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, 29 (5), 1074-1081.e5

Neutrophil Recruitment to Noninvasive MRSA at the Stratum Corneum of Human Skin Mediates Transient Colonization

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Neutrophil Recruitment to Noninvasive MRSA at the Stratum Corneum of Human Skin Mediates Transient Colonization

Anette Schulz et al. Cell Rep.

Abstract

Staphylococcus aureus is a leading cause of skin and soft issue infection, but paradoxically, it also transiently, and often harmlessly, colonizes human skin. An obstacle to understanding this contradiction has been a shortage of in vivo models reproducing the unique structure and immunology of human skin. In this work, we developed a humanized model to study how healthy adult human skin responds to colonizing methicillin-resistant S. aureus (MRSA). We demonstrate the importance of the outer stratum corneum as the major site of bacterial colonization and how noninvasive MRSA adhesion to corneocytes induces a local inflammatory response in underlying skin layers. This signaling recruits neutrophils to the skin, where they control bacterial numbers, mediating transiency in colonization. This work highlights the spatiotemporal aspects of human skin colonization and demonstrates a subclinical inflammatory response to noninvasive MRSA that allows human skin to regulate the bacterial population at its outer surface.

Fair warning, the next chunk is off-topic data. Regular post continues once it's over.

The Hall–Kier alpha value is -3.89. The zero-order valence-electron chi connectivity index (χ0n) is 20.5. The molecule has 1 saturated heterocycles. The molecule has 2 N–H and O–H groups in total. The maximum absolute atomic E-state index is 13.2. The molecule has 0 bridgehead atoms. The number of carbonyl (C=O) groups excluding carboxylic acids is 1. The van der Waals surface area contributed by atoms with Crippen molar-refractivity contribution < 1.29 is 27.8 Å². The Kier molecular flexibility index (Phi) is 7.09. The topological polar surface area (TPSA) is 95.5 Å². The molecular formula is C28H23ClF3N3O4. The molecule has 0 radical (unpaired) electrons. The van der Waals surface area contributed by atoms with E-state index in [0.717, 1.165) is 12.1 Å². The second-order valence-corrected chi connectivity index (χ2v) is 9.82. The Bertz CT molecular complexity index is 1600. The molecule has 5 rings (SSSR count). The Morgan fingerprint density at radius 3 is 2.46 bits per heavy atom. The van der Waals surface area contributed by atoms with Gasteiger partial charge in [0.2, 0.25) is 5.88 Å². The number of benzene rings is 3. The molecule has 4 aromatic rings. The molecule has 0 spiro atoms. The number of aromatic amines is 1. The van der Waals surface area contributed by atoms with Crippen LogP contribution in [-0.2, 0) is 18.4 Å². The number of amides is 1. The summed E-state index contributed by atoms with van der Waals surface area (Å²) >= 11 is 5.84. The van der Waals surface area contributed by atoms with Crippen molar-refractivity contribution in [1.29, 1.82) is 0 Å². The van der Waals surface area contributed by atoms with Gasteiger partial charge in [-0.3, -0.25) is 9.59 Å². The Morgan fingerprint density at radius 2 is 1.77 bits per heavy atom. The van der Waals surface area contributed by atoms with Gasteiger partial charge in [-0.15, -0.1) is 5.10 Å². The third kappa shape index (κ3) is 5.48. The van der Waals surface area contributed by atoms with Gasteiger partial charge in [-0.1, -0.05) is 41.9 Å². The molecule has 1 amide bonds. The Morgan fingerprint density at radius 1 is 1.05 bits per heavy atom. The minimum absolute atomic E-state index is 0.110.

Keywords: MRSA; Staphylococcus aureus; colonisation; humanized; in vivo; neutrophils; skin microbiota; stratum corneum; xenograft.

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